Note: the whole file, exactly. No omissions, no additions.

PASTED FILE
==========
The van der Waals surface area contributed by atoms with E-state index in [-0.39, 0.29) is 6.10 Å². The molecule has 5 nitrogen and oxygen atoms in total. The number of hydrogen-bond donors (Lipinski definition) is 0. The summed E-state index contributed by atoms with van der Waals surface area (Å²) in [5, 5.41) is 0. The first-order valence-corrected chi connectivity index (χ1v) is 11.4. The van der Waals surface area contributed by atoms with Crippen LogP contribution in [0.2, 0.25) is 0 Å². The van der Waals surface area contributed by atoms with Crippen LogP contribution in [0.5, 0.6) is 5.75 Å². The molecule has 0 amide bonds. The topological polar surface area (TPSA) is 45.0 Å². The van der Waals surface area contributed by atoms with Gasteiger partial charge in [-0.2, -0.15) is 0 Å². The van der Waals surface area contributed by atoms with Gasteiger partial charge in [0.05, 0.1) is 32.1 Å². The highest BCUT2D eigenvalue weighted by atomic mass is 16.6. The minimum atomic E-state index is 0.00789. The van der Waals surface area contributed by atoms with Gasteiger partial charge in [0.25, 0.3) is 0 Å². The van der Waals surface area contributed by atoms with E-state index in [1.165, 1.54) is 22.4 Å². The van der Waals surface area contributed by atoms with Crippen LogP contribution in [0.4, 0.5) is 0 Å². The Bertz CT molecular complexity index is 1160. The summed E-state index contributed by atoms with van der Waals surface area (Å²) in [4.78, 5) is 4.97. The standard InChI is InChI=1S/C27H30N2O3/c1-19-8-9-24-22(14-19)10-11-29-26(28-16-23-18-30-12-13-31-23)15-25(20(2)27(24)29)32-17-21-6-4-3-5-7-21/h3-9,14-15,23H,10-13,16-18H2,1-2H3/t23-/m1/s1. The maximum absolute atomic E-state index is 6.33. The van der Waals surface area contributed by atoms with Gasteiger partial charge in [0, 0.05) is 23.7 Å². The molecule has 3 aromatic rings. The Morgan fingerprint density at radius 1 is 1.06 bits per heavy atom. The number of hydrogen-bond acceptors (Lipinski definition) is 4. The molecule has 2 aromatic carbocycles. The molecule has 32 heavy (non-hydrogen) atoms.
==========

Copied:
The van der Waals surface area contributed by atoms with E-state index in [-0.39, 0.29) is 6.10 Å². The molecule has 5 nitrogen and oxygen atoms in total. The number of hydrogen-bond donors (Lipinski definition) is 0. The summed E-state index contributed by atoms with van der Waals surface area (Å²) in [5, 5.41) is 0. The first-order valence-corrected chi connectivity index (χ1v) is 11.4. The van der Waals surface area contributed by atoms with Crippen LogP contribution in [0.2, 0.25) is 0 Å². The van der Waals surface area contributed by atoms with Crippen LogP contribution in [0.5, 0.6) is 5.75 Å². The molecule has 0 amide bonds. The topological polar surface area (TPSA) is 45.0 Å². The van der Waals surface area contributed by atoms with Gasteiger partial charge in [-0.2, -0.15) is 0 Å². The van der Waals surface area contributed by atoms with Gasteiger partial charge in [0.05, 0.1) is 32.1 Å². The highest BCUT2D eigenvalue weighted by atomic mass is 16.6. The minimum atomic E-state index is 0.00789. The van der Waals surface area contributed by atoms with Gasteiger partial charge in [0.25, 0.3) is 0 Å². The van der Waals surface area contributed by atoms with E-state index in [1.165, 1.54) is 22.4 Å². The van der Waals surface area contributed by atoms with Crippen LogP contribution in [0.4, 0.5) is 0 Å². The Bertz CT molecular complexity index is 1160. The summed E-state index contributed by atoms with van der Waals surface area (Å²) in [4.78, 5) is 4.97. The standard InChI is InChI=1S/C27H30N2O3/c1-19-8-9-24-22(14-19)10-11-29-26(28-16-23-18-30-12-13-31-23)15-25(20(2)27(24)29)32-17-21-6-4-3-5-7-21/h3-9,14-15,23H,10-13,16-18H2,1-2H3/t23-/m1/s1. The maximum absolute atomic E-state index is 6.33. The van der Waals surface area contributed by atoms with Gasteiger partial charge in [0, 0.05) is 23.7 Å². The molecule has 3 aromatic rings. The Morgan fingerprint density at radius 1 is 1.06 bits per heavy atom. The number of hydrogen-bond acceptors (Lipinski definition) is 4. The molecule has 2 aromatic carbocycles. The molecule has 32 heavy (non-hydrogen) atoms.